Keeping critters out, I assume you mean the small flying sort, I really don't see any option except a screen wall right inside the doors.
Thank you for the great resources. The drawbacks you referenced were the same I had concerns with, so your advice was on target. I like the suggestion of using a conex as a platform to live on top of and then build from there.
Another option would be to bury the container in earth and basically make a WOFATI structure of it. You'd still have to cover it with an EPDM liner and some sort of insulation like wool felt under that, and rust from condensation could still be an issue. It may be better in the long run just to build a pole structure WOFATI. That will breathe, unlike steel, and for the $2,000 - $3000 you'd spend on a container, I think you could easily build a complete Wofati.
"It is no measure of health to be well adjusted to a profoundly sick society." - J. Krishnamurti
Location: Victoria BC
posted 4 years ago
Hi Keith, glad it helped. I'd love to see what you end up doing, treehouses might not be the most practical of builds, but they're just so neat!
Rose I would agree that if *fast* shelter is the imperative, a well insulated freezer can is a good option for reasonably short term living space in some climates. If you're willing to live without any window/doors except in the door end of the can, and with exposed wiring/ducting inside, it could be inhabitable in very short order.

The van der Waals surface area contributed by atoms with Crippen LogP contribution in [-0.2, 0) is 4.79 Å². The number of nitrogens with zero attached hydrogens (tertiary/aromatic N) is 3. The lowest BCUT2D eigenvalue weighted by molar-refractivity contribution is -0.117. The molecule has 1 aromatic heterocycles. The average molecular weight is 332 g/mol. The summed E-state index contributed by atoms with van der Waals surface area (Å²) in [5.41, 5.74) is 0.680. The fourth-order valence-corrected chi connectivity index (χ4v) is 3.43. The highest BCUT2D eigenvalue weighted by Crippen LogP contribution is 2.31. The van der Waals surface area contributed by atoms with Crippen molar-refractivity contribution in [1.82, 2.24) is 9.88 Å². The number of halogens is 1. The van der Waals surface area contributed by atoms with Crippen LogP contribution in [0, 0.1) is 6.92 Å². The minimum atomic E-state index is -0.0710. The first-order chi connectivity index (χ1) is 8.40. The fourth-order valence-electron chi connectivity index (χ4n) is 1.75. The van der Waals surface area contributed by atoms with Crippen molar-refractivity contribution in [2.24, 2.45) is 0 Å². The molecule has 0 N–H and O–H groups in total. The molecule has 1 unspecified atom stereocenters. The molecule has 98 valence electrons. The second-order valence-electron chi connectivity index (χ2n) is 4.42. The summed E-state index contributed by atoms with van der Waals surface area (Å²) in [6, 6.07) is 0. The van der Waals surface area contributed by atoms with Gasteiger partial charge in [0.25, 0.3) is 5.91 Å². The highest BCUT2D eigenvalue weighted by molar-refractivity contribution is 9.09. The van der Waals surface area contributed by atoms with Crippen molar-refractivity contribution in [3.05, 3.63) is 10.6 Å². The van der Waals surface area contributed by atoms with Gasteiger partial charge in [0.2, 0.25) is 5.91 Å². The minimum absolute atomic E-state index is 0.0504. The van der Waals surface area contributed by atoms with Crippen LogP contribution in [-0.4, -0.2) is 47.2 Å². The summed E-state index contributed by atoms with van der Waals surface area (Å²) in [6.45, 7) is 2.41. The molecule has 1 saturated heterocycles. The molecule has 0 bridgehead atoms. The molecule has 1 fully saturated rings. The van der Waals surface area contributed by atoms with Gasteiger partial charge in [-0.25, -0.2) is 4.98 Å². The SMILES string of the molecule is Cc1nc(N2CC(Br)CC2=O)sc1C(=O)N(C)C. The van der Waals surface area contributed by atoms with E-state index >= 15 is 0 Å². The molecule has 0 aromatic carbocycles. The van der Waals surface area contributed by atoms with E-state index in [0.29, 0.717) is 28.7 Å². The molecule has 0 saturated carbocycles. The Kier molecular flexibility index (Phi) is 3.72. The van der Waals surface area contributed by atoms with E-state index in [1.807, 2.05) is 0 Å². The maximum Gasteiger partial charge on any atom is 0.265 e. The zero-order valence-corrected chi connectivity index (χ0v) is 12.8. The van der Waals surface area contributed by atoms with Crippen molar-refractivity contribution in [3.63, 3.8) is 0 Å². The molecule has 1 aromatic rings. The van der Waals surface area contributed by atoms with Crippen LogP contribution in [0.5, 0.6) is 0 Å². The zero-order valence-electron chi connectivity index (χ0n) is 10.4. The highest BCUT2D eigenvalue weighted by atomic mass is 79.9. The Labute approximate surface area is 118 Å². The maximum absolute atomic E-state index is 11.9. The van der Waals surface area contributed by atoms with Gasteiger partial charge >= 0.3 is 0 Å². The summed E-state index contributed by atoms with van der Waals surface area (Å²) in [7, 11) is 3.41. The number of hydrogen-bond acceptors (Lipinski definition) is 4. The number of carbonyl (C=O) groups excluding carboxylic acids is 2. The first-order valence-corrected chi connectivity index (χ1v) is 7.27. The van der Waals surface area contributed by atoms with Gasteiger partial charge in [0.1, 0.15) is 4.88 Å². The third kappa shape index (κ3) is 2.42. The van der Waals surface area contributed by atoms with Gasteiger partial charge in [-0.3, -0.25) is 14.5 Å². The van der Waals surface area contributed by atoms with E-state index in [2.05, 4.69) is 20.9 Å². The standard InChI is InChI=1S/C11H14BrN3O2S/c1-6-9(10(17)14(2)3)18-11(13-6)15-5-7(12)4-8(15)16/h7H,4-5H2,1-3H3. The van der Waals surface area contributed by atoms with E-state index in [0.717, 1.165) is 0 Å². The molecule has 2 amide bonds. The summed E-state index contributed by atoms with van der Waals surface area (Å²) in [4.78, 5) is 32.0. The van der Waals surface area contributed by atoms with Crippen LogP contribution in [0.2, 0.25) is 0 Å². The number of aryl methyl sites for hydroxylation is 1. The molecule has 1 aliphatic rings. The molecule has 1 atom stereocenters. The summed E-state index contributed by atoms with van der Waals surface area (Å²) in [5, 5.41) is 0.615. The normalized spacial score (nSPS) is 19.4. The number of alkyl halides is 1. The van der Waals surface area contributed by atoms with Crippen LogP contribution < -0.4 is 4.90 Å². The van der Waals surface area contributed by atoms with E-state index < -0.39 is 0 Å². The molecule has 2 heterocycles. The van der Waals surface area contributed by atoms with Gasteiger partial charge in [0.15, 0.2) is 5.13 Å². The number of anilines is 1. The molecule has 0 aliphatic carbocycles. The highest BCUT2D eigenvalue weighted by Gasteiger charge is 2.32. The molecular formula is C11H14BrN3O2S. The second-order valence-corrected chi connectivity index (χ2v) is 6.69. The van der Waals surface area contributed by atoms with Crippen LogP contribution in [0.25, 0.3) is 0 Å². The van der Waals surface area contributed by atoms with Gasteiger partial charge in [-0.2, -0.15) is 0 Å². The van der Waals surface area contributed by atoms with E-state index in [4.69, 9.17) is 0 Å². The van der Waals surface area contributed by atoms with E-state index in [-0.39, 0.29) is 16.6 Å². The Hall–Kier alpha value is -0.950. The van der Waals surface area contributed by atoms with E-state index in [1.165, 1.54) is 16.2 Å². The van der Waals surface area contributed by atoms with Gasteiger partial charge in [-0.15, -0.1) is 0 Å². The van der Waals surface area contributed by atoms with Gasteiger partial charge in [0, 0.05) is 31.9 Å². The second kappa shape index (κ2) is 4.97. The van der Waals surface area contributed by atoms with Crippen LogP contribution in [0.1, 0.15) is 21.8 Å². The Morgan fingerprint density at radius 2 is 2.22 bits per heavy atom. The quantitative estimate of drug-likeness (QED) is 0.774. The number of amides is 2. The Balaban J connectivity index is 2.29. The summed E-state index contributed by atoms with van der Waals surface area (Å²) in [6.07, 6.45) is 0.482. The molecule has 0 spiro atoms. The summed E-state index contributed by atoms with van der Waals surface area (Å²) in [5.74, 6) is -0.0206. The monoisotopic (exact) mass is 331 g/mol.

1) If you want any added windows or doors, cutting and welding just got more complicated and unpleasant. Ditto for modifying containers to connect them together, and for any repairs your can might need.
2) Space; reefer cans must be the same dimensions as regular cans on the outside in order to interlock, so the insulation space comes right out of you living space, just like internal insulation in a standard can..
3) They're not necessarily very well insulated; 1-3 inches of EPS or CPS seems to be the range. 1" of EPS is around R4. 3" of XPS is around R15, which isn't too shabby. But that 3" all around would cost you 6" of interior height and width...
Location: Victoria BC
posted 4 years ago
Joe DiMeglio wrote:Another option would be to bury the container in earth and basically make a WOFATI structure of it. You'd still have to cover it with an EPDM liner and some sort of insulation like wool felt under that, and rust from condensation could still be an issue.
One *might* be able to build a buried wofati-esque structure using a seacan as a central support for a load bearing sloped roof, allowing you to avoid any sideways pressure on the walls of the can. You'd need to actually do the math to confirm if this could work, though. It would need a weight distribution system atop the can, as the strength is concentrated on the corners where the containers interlock. AFAIK the middle of the roof is no stronger than the walls, and the edges only somewhat so. Of course, there would be a number of complications to address even if the design was technically strong enough.